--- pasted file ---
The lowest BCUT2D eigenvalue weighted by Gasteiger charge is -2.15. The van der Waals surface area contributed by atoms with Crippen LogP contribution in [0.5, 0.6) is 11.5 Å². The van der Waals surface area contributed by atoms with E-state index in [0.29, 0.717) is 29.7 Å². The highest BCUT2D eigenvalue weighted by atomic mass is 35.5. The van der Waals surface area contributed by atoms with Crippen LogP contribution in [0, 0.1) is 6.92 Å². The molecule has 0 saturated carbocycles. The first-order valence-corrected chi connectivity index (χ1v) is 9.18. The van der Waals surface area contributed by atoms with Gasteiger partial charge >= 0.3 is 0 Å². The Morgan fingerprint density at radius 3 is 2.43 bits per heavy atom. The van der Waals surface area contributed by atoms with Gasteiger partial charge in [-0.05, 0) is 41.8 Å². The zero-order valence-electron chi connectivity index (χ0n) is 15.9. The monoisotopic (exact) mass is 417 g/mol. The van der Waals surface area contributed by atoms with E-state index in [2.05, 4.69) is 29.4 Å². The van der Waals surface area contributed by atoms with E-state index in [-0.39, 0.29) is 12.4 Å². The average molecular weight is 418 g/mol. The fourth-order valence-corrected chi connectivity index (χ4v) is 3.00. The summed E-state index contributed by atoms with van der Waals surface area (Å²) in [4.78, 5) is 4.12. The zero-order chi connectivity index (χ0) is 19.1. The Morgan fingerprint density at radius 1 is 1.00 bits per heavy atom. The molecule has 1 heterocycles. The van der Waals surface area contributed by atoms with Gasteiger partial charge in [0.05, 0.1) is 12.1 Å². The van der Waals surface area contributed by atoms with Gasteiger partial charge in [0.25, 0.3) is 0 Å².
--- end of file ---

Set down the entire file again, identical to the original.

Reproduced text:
The lowest BCUT2D eigenvalue weighted by Gasteiger charge is -2.15. The van der Waals surface area contributed by atoms with Crippen LogP contribution in [0.5, 0.6) is 11.5 Å². The van der Waals surface area contributed by atoms with E-state index in [0.29, 0.717) is 29.7 Å². The highest BCUT2D eigenvalue weighted by atomic mass is 35.5. The van der Waals surface area contributed by atoms with Crippen LogP contribution in [0, 0.1) is 6.92 Å². The molecule has 0 saturated carbocycles. The first-order valence-corrected chi connectivity index (χ1v) is 9.18. The van der Waals surface area contributed by atoms with Gasteiger partial charge >= 0.3 is 0 Å². The Morgan fingerprint density at radius 3 is 2.43 bits per heavy atom. The van der Waals surface area contributed by atoms with Gasteiger partial charge in [-0.05, 0) is 41.8 Å². The zero-order valence-electron chi connectivity index (χ0n) is 15.9. The monoisotopic (exact) mass is 417 g/mol. The van der Waals surface area contributed by atoms with E-state index in [2.05, 4.69) is 29.4 Å². The van der Waals surface area contributed by atoms with E-state index in [-0.39, 0.29) is 12.4 Å². The average molecular weight is 418 g/mol. The fourth-order valence-corrected chi connectivity index (χ4v) is 3.00. The summed E-state index contributed by atoms with van der Waals surface area (Å²) in [4.78, 5) is 4.12. The zero-order chi connectivity index (χ0) is 19.1. The Morgan fingerprint density at radius 1 is 1.00 bits per heavy atom. The molecule has 1 heterocycles. The van der Waals surface area contributed by atoms with Gasteiger partial charge in [0.05, 0.1) is 12.1 Å². The van der Waals surface area contributed by atoms with Gasteiger partial charge in [0.25, 0.3) is 0 Å².